Truly I tell you, the tax collectors and the prostitutes are going into the kingdom of God ahead of you[, chief priests and elders.] For John came to you in the way of righteousness and you did not believe him, but the tax collectors and the prostitutes believed him; and even after you saw it, you did not change your minds and believe him.
This is one more passage where Jesus seems to critique the establishment. And yet when I say establishment, this is only partially true. These were the religious leaders in a political climate where they had limited power. The judgment of the second son is seems to be that words are not followed by action. As outside observers we know who did the will of the father, but I don’t see any indication in the text that the father did. This second son may have been given credit for another’s work. Jesus in linking this son to the chief priests and elders insinuates that they have said they will do the work of the Lord, yet have not gone and worked the vineyard. I think part of the reason Jesus was so hard on these “respectable individuals” is because of their pride, they have rationalized the status quo and called it just: When the time for change came, were not able to walk that path. On the other hand there was a lack of respectability to that of tax collectors and prostitutes are relatively public. What you get and there’s no aspect pretension, they heard and changed. I’m afraid too often my life is on the wrong side of these passages. I think it’s all too easy to hide behind the facade respectability. Our texts today call me to humility, to confess this delusion.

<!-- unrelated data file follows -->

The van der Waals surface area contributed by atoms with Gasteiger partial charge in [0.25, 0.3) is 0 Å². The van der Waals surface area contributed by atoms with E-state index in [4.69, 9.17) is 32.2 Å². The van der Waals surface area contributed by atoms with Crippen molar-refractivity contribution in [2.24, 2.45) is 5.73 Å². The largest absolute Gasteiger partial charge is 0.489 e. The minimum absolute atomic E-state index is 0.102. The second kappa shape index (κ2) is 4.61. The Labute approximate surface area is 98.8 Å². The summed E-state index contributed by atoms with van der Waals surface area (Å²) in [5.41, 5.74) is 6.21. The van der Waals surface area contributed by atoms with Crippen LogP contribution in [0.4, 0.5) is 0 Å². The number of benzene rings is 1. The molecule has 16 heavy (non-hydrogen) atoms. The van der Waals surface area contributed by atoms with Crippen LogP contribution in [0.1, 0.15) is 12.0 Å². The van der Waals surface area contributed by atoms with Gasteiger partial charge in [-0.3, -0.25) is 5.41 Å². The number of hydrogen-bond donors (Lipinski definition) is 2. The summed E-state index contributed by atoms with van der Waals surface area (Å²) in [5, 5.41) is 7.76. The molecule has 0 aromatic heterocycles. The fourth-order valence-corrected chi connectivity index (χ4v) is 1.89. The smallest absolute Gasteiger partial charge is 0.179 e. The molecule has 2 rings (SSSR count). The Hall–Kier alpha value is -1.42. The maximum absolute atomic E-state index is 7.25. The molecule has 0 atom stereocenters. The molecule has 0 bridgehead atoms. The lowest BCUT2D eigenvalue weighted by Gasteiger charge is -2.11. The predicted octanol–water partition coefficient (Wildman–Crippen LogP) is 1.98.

The theologian Stanley Hauerwas makes the observation that throughout Matthew’s gospel, the Gentiles often understand Jesus better than his own people do: As Christians, our task is like that of the chief priests and Pharisees: to be able to recognize ourselves in the parables.